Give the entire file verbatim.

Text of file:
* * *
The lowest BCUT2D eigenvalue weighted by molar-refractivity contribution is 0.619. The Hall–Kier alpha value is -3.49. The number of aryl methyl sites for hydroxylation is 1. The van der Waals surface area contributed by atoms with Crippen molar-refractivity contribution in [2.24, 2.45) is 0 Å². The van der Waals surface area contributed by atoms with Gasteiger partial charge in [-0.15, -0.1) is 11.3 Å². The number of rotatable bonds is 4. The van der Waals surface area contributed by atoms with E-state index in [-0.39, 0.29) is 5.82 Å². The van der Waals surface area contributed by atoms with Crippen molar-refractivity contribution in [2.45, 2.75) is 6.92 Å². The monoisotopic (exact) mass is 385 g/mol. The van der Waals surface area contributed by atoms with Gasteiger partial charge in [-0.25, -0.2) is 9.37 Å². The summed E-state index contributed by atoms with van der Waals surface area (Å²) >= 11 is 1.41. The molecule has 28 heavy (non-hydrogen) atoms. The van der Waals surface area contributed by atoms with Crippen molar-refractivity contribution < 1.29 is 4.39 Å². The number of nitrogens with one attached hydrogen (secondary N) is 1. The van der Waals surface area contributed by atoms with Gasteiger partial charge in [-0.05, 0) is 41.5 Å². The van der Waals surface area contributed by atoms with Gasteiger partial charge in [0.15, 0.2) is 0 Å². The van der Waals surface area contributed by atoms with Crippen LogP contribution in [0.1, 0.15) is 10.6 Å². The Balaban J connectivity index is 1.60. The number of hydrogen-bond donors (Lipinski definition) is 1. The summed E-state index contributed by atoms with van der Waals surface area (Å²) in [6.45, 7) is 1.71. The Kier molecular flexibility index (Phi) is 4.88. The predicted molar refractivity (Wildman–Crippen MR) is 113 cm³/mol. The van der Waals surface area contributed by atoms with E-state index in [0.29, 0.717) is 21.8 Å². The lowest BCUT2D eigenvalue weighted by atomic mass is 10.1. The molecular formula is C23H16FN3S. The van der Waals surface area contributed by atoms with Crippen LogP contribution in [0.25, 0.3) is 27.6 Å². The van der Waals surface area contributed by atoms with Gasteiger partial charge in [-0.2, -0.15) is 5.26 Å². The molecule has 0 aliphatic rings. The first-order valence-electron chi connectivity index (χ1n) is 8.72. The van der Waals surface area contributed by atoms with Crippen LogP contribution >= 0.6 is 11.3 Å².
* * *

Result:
The lowest BCUT2D eigenvalue weighted by molar-refractivity contribution is 0.619. The Hall–Kier alpha value is -3.49. The number of aryl methyl sites for hydroxylation is 1. The van der Waals surface area contributed by atoms with Crippen molar-refractivity contribution in [2.24, 2.45) is 0 Å². The van der Waals surface area contributed by atoms with Gasteiger partial charge in [-0.15, -0.1) is 11.3 Å². The number of rotatable bonds is 4. The van der Waals surface area contributed by atoms with E-state index in [-0.39, 0.29) is 5.82 Å². The van der Waals surface area contributed by atoms with Crippen molar-refractivity contribution in [2.45, 2.75) is 6.92 Å². The monoisotopic (exact) mass is 385 g/mol. The van der Waals surface area contributed by atoms with Gasteiger partial charge in [-0.25, -0.2) is 9.37 Å². The summed E-state index contributed by atoms with van der Waals surface area (Å²) >= 11 is 1.41. The molecule has 28 heavy (non-hydrogen) atoms. The van der Waals surface area contributed by atoms with Crippen molar-refractivity contribution < 1.29 is 4.39 Å². The number of nitrogens with one attached hydrogen (secondary N) is 1. The van der Waals surface area contributed by atoms with Gasteiger partial charge in [-0.05, 0) is 41.5 Å². The van der Waals surface area contributed by atoms with Gasteiger partial charge in [0.15, 0.2) is 0 Å². The van der Waals surface area contributed by atoms with Crippen LogP contribution in [0.1, 0.15) is 10.6 Å². The Balaban J connectivity index is 1.60. The number of hydrogen-bond donors (Lipinski definition) is 1. The summed E-state index contributed by atoms with van der Waals surface area (Å²) in [6.45, 7) is 1.71. The Kier molecular flexibility index (Phi) is 4.88. The predicted molar refractivity (Wildman–Crippen MR) is 113 cm³/mol. The van der Waals surface area contributed by atoms with E-state index in [0.29, 0.717) is 21.8 Å². The lowest BCUT2D eigenvalue weighted by atomic mass is 10.1. The molecular formula is C23H16FN3S. The van der Waals surface area contributed by atoms with Crippen LogP contribution in [0.25, 0.3) is 27.6 Å². The van der Waals surface area contributed by atoms with Gasteiger partial charge in [-0.2, -0.15) is 5.26 Å². The molecule has 0 aliphatic rings. The first-order valence-electron chi connectivity index (χ1n) is 8.72. The van der Waals surface area contributed by atoms with Crippen LogP contribution >= 0.6 is 11.3 Å².